Over the weekend, Yo! MTV Raps, one of the most beloved shows in hip-hop history, made a comeback. The newly christened, Yo! MTV Raps Presents: Classic Cuts debuted early Monday morning (December 5), bringing behind the scenes stories from three of the most popular videos to air on MTV during the trailblazing Yo! era—A Tribe Called Quest’s “Scenario,” the Geto Boys’ ‘Mind Playing Tricks on Me” and Ice Cube’s “It Was A Good Day." With only a 30-minute run time, it was impossible for MTV2 to tell the entire story teach video. So here at XXL, we have the extra scoop of what you may still not know.

A Look Back at Ice Cube’s “It Was A Good Day”

Back in 1992 when Ice Cube first recorded “It Was Good Day,” his hometown of LA was in utter chaos but the legendary rapper was having a great year. In fact, Cube had strung together a few phenomenal years. The scowling West Coast icon was arguably the King at the time. Along with Chuck D, Cube definitely provided the genre with its most provocative and controversial voice and was attaining platinum plaques, endless street credibility and critical accolades. Hollywood had also become his playground with his historic film role “Boyz In The Hood.”

He wrote the record in his hotel room in the summer of 1992 while being in a state of “euphoria” over his success.

Cube became a Godfather of gangsta rap when—as part of N.W.A.—he released the classic, trailblazing, game changing LP, Straight Outta Compton in 1988. Just two years later he had left the group over financial gripes and became a super power as a solo MC. Cube’s 1990 LP,  Amerikkka’s Most Wanted became a instant classic and in 1991, he followed with a disc that many consider to be one of hip-hop's greatest albums of all-time, Death Certificate. Both projects gave searing social commentary that Cube delivered with aggression and thought provoking articulation.

“It Was A Good Day”—the second single off of Cube’s 1993 LP, The Predator, was such a pivotal track, not just in the era that it was released, but still to this day because it illustrated that no matter what chaotic environment you come from, there is always going to be some light. Yes, Cube showed a brighter side, but he also delivered heavy social commentary simultaneously.

The video was also a launching pad for filmmaker F. Gary Gray who has gone onto to direct Hollywood features such as The Negotiator, The Italian Job, and Law Abiding Citizen.

“It Was A Good Day” was filmed in downtown and midtown South Central LA as well as some areas of Baldwin Hills and the infamous Rolling 60s Crips neighborhood. The production was a total run and gun shoot, no permits were used and everyone had to very cognizant of not just the police, but of car jackers and gangbangers who might not have taken kindly to their hoods being captured on film. The video came almost a year after the LA Riots and was filmed at the height of gang violence in LA. Just because Cube rapped about decreased violence, didn’t mean that happened in real life. Speaking of real life, Cube’s house in the video, was actually owned and lived in by the MC at the time.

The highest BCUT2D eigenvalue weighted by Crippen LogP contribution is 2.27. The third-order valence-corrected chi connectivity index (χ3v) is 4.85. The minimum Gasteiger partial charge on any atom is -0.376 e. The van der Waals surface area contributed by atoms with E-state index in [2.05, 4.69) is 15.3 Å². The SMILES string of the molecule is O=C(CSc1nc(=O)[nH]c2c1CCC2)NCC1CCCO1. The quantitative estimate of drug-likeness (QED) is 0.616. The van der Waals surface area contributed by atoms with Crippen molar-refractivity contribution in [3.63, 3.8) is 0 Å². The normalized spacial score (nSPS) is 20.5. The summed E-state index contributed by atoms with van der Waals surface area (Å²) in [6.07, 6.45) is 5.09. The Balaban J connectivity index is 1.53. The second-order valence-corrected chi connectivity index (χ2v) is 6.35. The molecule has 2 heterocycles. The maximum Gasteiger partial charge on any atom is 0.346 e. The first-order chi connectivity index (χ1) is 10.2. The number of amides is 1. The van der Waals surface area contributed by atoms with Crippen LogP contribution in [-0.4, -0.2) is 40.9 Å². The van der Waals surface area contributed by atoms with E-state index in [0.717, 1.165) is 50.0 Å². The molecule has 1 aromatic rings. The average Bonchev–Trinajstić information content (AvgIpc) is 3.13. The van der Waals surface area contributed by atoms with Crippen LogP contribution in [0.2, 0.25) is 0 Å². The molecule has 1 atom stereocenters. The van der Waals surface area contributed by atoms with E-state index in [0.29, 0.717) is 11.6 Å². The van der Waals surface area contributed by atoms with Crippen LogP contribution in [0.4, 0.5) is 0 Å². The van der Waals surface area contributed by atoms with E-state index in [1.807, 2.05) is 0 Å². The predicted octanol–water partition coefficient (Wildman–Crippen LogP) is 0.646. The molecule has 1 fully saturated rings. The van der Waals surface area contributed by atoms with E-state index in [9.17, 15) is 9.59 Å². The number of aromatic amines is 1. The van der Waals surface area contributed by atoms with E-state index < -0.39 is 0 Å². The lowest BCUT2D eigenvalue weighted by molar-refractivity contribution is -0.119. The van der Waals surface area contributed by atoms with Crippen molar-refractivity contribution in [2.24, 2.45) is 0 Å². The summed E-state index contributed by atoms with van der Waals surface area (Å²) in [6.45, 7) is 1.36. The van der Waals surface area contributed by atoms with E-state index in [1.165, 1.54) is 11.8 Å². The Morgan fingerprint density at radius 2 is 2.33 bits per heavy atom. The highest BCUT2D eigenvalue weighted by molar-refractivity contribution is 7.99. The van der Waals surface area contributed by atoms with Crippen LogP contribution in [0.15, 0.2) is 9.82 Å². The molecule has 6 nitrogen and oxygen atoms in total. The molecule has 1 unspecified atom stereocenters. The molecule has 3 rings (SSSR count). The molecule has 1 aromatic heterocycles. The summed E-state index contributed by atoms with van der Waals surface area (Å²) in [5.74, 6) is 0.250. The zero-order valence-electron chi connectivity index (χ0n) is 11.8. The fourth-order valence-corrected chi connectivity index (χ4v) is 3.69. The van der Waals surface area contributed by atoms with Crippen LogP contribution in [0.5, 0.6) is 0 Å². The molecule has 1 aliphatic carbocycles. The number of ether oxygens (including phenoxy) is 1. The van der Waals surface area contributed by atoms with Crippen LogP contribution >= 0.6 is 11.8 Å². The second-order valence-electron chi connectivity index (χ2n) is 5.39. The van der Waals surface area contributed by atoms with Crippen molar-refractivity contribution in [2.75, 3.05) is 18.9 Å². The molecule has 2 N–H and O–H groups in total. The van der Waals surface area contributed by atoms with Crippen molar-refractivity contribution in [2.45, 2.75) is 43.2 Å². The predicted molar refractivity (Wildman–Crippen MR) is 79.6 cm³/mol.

Gray says the line that inspired him the most to direct the video was “today I didn’t even have to use my my AK./ I’d have to say it was good day.” It was his third production with Cube (W.C. And The Mad Circle’s “Dress Code” and Cube’s “True To The Game” were his first two) and early ideas for the film Friday were talked about on the set. After receiving a cassette of the song in the mail prior to Predator’s release, Gray wrote the concept overnight.

The video’s kitchen scene was shot in Ice Cube’s actual South Central home. Cube took pride that he kept a home in the hood while his friends-turned-enemies at the time, N.W.A. had moved out.
Real Crips and Bloods were used in the video as a way to promote a gang truce. The green low rider in the video belonged to one of F. Gary Gray’s friends and while shooting the scenes at night, the production had to be leery of car jackers. The scene at the end of the video where the police surrounded Cube was paid for by Gary Gray himself. The money in the budget that was slotted to pay his salary, was invested into the video for the closing sequence by the director.

“Cube was like fuck that, I had a good day,” Gray explains Cube turning his back on the police in the video in the finale. “I’m not gonna succumb to your bullshit. You can surround the house or whatever. I’m out. I’m going inside. I’m gonna continue my good day. I’m not tripping off of your bullshit. You have to remember the context of the time. There was a big war between the streets and the LAPD at the time. He was sending a message that ‘I’m my own man. I didn’t do shit. I’m a innocent man having a good day… I’m not gonna surrender.”

Cube’s next video, “Check Yourself” starts where “It Was A Good Day” ended. The police apprehend Cube and took him to prison.

“It Was A Good Day” became a number one record for Cube on Billboard’s Hot Rap Singles charts and a top ten hit on Billboard’s Hot 100. The record also sold over 500,000 copies in its initial run and the line in the song where Cube says “messed around and hit a triple double” has become a staple catchphrase for sports anchors on ESPN over the years and is still heavily used. “It Was A Good Day” has grown to be universally considered to be one of rap’s greatest narrative songs, but it also made onto such acclaimed lists as XXL’s “Top 250 Songs of the 90s” and VH1’s “Greatest Rap Songs.” Yaah yay!